See this for example: http://images17.newegg.com/is/image/...20-S04?$S640W$
Under the table with the ampere ratings, there is a line that says +12V1, +12V2, +12V3, +12V4 max. load: 45A -- that's how you know how much power you actually have available. The individual ampere rating for each rail are where the OCP is calibrated, meaning if you try drawing more than the rated amperage for that one rail, the PSU is set to shut down harmlessly.
But the stickers on cheap junkers like that "680W" Chiefmax and the one you linked to at Micro Center tend to lie or make the numbers look prettier.
Compare that with the sticker on the Sunbeam 680W unit that other guy mentioned (you'll have to click on the pictures to find it). It bears no mention of the actual max load at 12V. It should, but it doesn't. It just says a combined rating for all rails. This is HIGHLY suspicious and says nothing about the PSU's actual capability. But in all likelihood, it can't deliver more than 350-400W, it has horrible ripple suppression, horrible efficiency, and it has a 1-year life span before it dies catastrophically.

Quote:
Originally Posted by Track View Post
Of course Newegg reviews count. Where do you live?
It says right there <---- where I live. 99.9% of Newegg reviews are posted by people who don't know the first thing about PSUs. Either it works or it doesn't. If it works, 5 stars. If it doesn't, 1 star. So for the whopping FOURTEEN people who gave it 5 stars, it must have worked. That doesn't make it any less of a huge turd.

Quote:
The Seasonic is NOT a huge turd! Just because a PSU is not made by one of the few top manufacturers does not mean it's going to implode your house. It does not lack the magic dust only sprinkled on Antec, PCP&C, Silverstone, OCZ, Corsair and the top-end Thermaltake PSUs.
When did a SeaSonic unit ever come up in this thread? The Sunbeam 680W is a huge turd, period, and Sunbeam is in no way affiliated with SeaSonic.

Quote:
Originally Posted by uberwurst View Post
don't fight guys
I will defend this very adamantly, and this is for your own good, not mine.
Edited by Shub - 2/1/11 at 6:56am
post #28 of 79
Quote:
Originally Posted by Shub View Post
With cheap PSUs like those, you should never trust the sticker. The info you gave is unfortunately insufficient but that's not your fault. The info should be on the sticker, but it's not on the product page, so there's no way of knowing that the PSU is actually rated for. Next to the ampere rating of the 12V rails, there should be a mention of the max power the 12V source can deliver.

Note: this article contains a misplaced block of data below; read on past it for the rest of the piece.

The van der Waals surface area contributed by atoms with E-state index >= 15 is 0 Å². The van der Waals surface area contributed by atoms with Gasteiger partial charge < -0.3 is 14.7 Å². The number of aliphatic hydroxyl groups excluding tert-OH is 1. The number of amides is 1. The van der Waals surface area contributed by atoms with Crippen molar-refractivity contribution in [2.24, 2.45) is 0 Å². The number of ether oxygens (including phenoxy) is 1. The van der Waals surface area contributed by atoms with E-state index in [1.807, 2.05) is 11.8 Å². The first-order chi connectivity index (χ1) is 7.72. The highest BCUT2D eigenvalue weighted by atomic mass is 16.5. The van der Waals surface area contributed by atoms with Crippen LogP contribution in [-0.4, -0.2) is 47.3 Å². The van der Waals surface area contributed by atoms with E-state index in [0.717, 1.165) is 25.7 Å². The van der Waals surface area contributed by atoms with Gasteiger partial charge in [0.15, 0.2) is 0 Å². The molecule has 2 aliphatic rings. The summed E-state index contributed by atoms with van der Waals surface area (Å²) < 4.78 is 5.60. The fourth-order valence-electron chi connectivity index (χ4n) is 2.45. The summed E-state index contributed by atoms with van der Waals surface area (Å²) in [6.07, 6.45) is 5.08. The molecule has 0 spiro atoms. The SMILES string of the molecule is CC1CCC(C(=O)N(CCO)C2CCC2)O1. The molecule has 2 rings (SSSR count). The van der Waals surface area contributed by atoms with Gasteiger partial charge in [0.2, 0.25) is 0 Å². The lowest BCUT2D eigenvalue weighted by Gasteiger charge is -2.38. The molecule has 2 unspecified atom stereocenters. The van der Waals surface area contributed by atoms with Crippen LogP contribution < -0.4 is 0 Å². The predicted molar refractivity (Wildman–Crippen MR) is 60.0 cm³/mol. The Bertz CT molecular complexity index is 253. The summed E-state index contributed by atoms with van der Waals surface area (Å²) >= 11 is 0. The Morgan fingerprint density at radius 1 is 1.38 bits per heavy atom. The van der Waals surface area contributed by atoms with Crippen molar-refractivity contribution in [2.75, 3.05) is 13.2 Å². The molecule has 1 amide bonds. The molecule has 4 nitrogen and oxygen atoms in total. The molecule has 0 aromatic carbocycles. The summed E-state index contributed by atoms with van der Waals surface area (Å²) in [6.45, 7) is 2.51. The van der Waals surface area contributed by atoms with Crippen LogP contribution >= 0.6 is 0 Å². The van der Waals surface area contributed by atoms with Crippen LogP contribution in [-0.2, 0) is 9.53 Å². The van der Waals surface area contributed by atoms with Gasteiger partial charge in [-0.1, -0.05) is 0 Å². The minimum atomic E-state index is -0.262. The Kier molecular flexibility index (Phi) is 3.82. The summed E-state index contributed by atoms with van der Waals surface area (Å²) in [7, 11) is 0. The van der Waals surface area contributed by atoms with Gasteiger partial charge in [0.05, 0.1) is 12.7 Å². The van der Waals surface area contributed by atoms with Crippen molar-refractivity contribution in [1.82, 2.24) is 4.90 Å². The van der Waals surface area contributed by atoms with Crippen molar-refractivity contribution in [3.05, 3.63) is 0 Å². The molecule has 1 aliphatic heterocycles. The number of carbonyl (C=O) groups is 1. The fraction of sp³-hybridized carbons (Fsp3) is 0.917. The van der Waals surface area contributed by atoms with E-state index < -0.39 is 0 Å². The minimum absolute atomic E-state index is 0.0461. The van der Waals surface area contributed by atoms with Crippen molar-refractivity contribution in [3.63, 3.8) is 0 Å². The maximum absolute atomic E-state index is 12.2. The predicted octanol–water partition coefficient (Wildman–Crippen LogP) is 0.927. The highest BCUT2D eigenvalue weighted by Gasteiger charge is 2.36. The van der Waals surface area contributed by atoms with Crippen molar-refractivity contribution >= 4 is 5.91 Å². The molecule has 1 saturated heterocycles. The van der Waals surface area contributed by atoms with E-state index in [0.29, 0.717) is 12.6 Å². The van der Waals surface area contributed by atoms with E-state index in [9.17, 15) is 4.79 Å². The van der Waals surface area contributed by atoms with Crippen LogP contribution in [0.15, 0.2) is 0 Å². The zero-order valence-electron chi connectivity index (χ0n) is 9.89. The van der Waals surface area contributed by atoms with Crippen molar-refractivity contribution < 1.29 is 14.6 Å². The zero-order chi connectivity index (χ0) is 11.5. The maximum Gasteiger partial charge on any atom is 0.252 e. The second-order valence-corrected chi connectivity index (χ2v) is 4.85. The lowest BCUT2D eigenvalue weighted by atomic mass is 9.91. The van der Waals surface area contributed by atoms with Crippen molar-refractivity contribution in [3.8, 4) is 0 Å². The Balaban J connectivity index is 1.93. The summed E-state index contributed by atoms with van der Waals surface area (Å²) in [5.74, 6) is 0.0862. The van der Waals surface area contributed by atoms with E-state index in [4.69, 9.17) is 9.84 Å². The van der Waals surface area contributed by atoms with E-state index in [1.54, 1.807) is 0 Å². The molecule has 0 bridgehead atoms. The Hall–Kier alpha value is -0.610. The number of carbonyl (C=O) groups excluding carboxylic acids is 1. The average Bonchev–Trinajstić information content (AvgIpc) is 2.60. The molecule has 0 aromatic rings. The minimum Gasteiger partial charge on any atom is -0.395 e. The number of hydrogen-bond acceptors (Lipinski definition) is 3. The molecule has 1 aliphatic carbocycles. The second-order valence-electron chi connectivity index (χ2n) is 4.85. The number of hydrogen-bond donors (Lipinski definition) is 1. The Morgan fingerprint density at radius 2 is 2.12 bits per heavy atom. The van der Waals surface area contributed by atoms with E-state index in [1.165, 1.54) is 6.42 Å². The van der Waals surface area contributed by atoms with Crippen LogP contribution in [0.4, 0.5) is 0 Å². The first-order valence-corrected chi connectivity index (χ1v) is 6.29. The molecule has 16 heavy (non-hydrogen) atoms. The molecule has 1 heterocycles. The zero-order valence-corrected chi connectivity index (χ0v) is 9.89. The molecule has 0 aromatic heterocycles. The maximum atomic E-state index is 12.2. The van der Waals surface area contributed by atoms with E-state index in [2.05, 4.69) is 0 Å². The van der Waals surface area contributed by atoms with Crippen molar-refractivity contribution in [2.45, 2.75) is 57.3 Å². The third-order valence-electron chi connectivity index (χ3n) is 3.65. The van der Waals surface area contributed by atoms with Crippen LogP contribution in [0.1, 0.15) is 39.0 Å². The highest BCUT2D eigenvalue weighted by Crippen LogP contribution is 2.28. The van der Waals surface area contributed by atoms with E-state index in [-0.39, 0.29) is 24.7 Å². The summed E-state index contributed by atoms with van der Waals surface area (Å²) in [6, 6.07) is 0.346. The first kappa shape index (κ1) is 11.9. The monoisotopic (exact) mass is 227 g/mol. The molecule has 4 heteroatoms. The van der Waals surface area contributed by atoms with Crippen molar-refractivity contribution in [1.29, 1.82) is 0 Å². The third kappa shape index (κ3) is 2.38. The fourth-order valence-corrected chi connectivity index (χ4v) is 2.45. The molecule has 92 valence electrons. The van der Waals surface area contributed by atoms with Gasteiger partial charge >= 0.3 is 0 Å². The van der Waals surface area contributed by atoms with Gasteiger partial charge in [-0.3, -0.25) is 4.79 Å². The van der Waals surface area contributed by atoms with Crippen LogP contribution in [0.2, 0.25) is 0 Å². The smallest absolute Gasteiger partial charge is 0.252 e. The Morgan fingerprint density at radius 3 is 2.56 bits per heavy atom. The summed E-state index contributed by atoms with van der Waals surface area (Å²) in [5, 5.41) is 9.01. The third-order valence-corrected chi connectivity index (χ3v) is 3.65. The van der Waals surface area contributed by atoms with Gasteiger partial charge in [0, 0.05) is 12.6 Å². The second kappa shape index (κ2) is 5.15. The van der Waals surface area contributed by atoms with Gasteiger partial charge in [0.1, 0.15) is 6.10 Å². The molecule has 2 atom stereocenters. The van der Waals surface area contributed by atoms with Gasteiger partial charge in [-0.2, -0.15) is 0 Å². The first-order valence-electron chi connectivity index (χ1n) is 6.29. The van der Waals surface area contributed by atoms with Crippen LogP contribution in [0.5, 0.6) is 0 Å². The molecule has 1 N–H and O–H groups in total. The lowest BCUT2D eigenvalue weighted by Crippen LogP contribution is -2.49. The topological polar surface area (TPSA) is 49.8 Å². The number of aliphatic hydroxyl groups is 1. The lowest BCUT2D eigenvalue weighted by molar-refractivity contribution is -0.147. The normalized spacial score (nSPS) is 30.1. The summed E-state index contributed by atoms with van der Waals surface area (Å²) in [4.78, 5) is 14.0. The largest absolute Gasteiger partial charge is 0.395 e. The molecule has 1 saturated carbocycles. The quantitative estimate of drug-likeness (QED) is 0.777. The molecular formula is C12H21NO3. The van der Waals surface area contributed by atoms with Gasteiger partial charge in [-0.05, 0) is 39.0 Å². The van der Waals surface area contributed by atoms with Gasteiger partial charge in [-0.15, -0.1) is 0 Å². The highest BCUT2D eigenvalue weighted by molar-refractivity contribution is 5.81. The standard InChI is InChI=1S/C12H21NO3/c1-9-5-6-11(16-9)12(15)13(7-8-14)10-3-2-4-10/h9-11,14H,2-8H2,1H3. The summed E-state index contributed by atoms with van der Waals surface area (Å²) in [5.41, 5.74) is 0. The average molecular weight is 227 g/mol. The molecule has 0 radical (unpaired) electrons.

See this for example: http://images17.newegg.com/is/image/newegg/17-371-020-S04?$S640W$
Under the table with the ampere ratings, there is a line that says +12V1, +12V2, +12V3, +12V4 max. load: 45A -- that's how you know how much power you actually have available.
But the stickers on cheap junkers like that "680W" Chiefmax and the one you linked to at Micro Center tend to lie or make the numbers look prettier.
Compare that with the sticker on the Sunbeam 680W unit that other guy mentioned (you'll have to click on the pictures to find it). It bears no mention of the actual max load at 12V. It should, but it doesn't. It just says a combined rating for all rails. This is HIGHLY suspicious and says nothing about the PSU's actual capability. But in all likelihood, it can't deliver more than 350-400W, it has horrible ripple suppression, horrible efficiency, and it has a 1-year life span before it dies catastrophically.



It says right there <---- where I live. 99.9% of Newegg reviews are posted by people who don't know the first thing about PSUs. Either it works or it doesn't. If it works, 5 stars. If it doesn't, 1 star. So for the whopping FOURTEEN people who gave it 5 stars, it must have worked. That doesn't make it any less of a huge turd.



When did a SeaSonic unit ever come up in this topic? The Sunbeam 680W is a huge turd, period.



I will defend this very adamantly, and this is for your own good, not mine.
exactly +1.....
post #29 of 79
Quote:
Originally Posted by ghost_z View Post
ya u r correct but u should agree that a psu can also degrade ur h/w overtime if it has more ripple and out of atx spec voltage fluctuations....its not like they are gonna implode/explode as u said but definitely going for a cheaper 650 watt which aint that gud wont serve the purpose of future upgradation...coz it wont be propely be able take on the whole 650 watt load ...so its still not gonna stop the op from buying a new psu with his upgrade....
and also take into accout capacitor aging when the time comes that the op has to upgrade the psu efficiency and power output would also have decreased.......
so to op dont think about future think about now and take just what fullfills ur need.......
Look, I've been dealing with cheap-o PSUs for years.

I've had about 5 die out on me (2 of which just needed a fan replacement).

And even when they overheated to the point that the PC had to shut down 5 minutes after boot and about 5 times a day..

It never ruined any of the components!

In fact, I personally have two P4 systems still running to this day with virtually every single thing PSU-related going wrong happen to them.

So I'm sorry, but I am not going to agree that people should spend twice the money for a PSU that looks more prestigious.
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White Phoenix
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post #30 of 79
Quote:
Originally Posted by Track View Post
Look, I've been dealing with cheap-o PSUs for years.

I've had about 5 die out on me (2 of which just needed a fan replacement).

And even when they overheated to the point that the PC had to shut down 5 minutes after boot and about 5 times a day..

It never ruined any of the components!

In fact, I personally have two P4 systems still running to this day with virtually every single thing PSU-related going wrong happen to them.

So I'm sorry, but I am not going to agree that people should spend twice the money for a PSU that looks more prestigious.
You've just been lucky. This has nothing to do with prestige or brand, only with quality.